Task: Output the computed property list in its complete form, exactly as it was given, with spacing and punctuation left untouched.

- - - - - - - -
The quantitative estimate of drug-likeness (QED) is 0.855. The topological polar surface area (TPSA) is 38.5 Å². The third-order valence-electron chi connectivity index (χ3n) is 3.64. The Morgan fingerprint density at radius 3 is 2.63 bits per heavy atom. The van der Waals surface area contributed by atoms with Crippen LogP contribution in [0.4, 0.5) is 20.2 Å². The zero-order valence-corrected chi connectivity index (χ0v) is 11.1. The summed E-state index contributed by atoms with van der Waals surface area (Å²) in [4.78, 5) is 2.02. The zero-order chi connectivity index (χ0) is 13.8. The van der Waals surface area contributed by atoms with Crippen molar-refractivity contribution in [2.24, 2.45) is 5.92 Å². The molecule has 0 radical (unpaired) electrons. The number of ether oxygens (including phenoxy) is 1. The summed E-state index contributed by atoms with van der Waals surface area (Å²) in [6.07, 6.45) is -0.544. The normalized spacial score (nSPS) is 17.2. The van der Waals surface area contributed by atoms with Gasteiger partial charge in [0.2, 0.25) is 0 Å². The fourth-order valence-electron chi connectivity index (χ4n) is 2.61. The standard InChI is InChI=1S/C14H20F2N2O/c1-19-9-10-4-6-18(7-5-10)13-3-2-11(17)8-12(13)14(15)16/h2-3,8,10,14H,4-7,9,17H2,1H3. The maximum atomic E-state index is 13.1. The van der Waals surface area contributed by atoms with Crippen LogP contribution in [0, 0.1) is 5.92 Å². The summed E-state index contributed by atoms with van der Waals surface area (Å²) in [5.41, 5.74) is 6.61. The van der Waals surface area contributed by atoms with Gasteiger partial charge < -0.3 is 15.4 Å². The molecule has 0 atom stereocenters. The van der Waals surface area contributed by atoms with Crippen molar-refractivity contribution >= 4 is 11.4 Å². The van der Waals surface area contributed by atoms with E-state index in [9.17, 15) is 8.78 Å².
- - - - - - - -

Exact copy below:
The quantitative estimate of drug-likeness (QED) is 0.855. The topological polar surface area (TPSA) is 38.5 Å². The third-order valence-electron chi connectivity index (χ3n) is 3.64. The Morgan fingerprint density at radius 3 is 2.63 bits per heavy atom. The van der Waals surface area contributed by atoms with Crippen LogP contribution in [0.4, 0.5) is 20.2 Å². The zero-order valence-corrected chi connectivity index (χ0v) is 11.1. The summed E-state index contributed by atoms with van der Waals surface area (Å²) in [4.78, 5) is 2.02. The zero-order chi connectivity index (χ0) is 13.8. The van der Waals surface area contributed by atoms with Crippen molar-refractivity contribution in [2.24, 2.45) is 5.92 Å². The molecule has 0 radical (unpaired) electrons. The number of ether oxygens (including phenoxy) is 1. The summed E-state index contributed by atoms with van der Waals surface area (Å²) in [6.07, 6.45) is -0.544. The normalized spacial score (nSPS) is 17.2. The van der Waals surface area contributed by atoms with Gasteiger partial charge in [0.2, 0.25) is 0 Å². The fourth-order valence-electron chi connectivity index (χ4n) is 2.61. The standard InChI is InChI=1S/C14H20F2N2O/c1-19-9-10-4-6-18(7-5-10)13-3-2-11(17)8-12(13)14(15)16/h2-3,8,10,14H,4-7,9,17H2,1H3. The maximum atomic E-state index is 13.1. The van der Waals surface area contributed by atoms with Crippen LogP contribution in [0, 0.1) is 5.92 Å². The summed E-state index contributed by atoms with van der Waals surface area (Å²) in [5.41, 5.74) is 6.61. The van der Waals surface area contributed by atoms with Gasteiger partial charge < -0.3 is 15.4 Å². The molecule has 0 atom stereocenters. The van der Waals surface area contributed by atoms with Crippen molar-refractivity contribution >= 4 is 11.4 Å². The van der Waals surface area contributed by atoms with E-state index in [9.17, 15) is 8.78 Å².